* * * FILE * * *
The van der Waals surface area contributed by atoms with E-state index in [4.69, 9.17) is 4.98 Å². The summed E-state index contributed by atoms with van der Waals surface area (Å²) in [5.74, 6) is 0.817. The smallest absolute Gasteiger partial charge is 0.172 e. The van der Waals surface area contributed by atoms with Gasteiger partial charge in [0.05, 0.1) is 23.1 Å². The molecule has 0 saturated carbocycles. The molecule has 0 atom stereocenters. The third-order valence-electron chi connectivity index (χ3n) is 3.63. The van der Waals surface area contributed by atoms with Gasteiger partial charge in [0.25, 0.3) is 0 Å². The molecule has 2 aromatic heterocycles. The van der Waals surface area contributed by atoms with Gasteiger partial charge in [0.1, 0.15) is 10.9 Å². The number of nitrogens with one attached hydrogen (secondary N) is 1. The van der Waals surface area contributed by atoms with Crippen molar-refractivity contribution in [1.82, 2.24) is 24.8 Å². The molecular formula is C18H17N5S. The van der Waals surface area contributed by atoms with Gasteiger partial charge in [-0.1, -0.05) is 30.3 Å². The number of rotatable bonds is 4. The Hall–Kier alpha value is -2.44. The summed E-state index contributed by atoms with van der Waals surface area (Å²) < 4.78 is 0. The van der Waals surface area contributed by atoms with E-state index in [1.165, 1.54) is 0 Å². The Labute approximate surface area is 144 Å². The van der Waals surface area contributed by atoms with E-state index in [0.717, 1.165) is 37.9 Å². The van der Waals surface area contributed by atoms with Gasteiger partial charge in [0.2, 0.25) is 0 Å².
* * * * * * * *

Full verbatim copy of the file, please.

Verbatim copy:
The van der Waals surface area contributed by atoms with E-state index in [4.69, 9.17) is 4.98 Å². The summed E-state index contributed by atoms with van der Waals surface area (Å²) in [5.74, 6) is 0.817. The smallest absolute Gasteiger partial charge is 0.172 e. The van der Waals surface area contributed by atoms with Gasteiger partial charge in [0.05, 0.1) is 23.1 Å². The molecule has 0 saturated carbocycles. The molecule has 0 atom stereocenters. The third-order valence-electron chi connectivity index (χ3n) is 3.63. The van der Waals surface area contributed by atoms with Gasteiger partial charge in [0.25, 0.3) is 0 Å². The molecule has 2 aromatic heterocycles. The van der Waals surface area contributed by atoms with Gasteiger partial charge in [0.1, 0.15) is 10.9 Å². The number of nitrogens with one attached hydrogen (secondary N) is 1. The van der Waals surface area contributed by atoms with Crippen molar-refractivity contribution in [1.82, 2.24) is 24.8 Å². The molecular formula is C18H17N5S. The van der Waals surface area contributed by atoms with Gasteiger partial charge in [-0.1, -0.05) is 30.3 Å². The number of rotatable bonds is 4. The Hall–Kier alpha value is -2.44. The summed E-state index contributed by atoms with van der Waals surface area (Å²) < 4.78 is 0. The van der Waals surface area contributed by atoms with E-state index in [1.165, 1.54) is 0 Å². The Labute approximate surface area is 144 Å². The van der Waals surface area contributed by atoms with E-state index in [0.717, 1.165) is 37.9 Å². The van der Waals surface area contributed by atoms with Gasteiger partial charge in [0.2, 0.25) is 0 Å².